As called for in the Administration’s Priority Agenda for Enhancing the Climate Resilience of America’s Natural Resources, Federal agencies worked with state, local, and tribal partners over the past six months to select a suite of geographic areas that will demonstrate the feasibility, practice, and benefits of landscape-scale management approaches toward building climate resilience through the use of existing, cooperative, inter-agency institutions and partnerships (see attached Q&A). These Resilient Lands and Waters represent a range of scales, geographies, and ecological stressors such as fire, sea-level rise, changing ocean conditions, and drought, and will focus on multiple community and ecosystem needs, such as coastal resilience, protecting drinking water for urban areas, improving wildlife habitat connectivity, and preventing threats like wildfire and invasive species.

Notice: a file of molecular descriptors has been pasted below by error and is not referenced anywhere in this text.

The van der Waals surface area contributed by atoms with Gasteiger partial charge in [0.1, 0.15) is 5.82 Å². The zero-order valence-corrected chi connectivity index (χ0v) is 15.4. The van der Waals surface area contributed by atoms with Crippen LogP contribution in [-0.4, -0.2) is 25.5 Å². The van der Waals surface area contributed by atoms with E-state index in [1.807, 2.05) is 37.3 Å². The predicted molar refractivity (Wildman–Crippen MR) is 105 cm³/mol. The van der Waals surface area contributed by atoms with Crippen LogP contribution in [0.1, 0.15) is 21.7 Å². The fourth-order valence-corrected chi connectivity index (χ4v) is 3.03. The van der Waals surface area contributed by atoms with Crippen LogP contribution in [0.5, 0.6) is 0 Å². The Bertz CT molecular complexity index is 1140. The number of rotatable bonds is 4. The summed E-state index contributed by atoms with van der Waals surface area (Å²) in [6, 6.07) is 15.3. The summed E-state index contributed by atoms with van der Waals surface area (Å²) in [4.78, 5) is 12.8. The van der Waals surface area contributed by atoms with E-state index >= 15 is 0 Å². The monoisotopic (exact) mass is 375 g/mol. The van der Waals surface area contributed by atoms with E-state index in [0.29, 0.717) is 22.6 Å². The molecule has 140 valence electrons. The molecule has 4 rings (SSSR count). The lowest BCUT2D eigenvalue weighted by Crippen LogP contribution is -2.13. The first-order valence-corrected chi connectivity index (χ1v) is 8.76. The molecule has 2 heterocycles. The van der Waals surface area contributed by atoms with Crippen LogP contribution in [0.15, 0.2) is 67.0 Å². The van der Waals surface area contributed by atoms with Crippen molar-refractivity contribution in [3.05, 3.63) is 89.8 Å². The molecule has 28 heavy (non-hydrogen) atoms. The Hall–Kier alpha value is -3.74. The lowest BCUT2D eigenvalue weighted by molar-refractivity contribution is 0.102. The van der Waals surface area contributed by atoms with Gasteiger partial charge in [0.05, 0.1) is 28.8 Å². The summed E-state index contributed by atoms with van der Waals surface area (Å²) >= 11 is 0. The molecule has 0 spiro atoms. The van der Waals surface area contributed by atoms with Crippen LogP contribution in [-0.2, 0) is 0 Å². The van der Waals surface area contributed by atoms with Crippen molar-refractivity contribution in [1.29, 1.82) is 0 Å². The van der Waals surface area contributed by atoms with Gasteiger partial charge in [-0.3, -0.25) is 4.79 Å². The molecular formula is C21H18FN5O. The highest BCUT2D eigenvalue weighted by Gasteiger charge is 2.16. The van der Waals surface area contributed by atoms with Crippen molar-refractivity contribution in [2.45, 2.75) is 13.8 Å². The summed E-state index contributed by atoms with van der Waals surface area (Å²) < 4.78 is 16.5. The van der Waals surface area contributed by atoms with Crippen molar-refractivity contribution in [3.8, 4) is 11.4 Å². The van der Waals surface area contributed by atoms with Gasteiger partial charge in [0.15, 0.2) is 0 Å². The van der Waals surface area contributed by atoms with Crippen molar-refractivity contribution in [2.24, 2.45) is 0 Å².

The first set of Resilient Landscape partnerships (southwest Florida, Hawaii, Washington and the Great Lakes region) was announced by President Obama at the 2015 Earth Day event in the Everglades. Today’s second tranche include three locations in California and Crown of the Continent, and all have strong state and local support. Each of these areas has committed to identify and map by October, 2016, initial priority areas for conservation, restoration, or other investments, to build resilience in vulnerable regions, enhance carbon storage capacity, and support management needs, and to follow upon those efforts by developing landscape-scale resilience strategies to assist in advance planning and management activities. Identifying such priority areas will benefit wildfire management, mitigation investments, restoration efforts, water and air quality, carbon storage, and community resilience.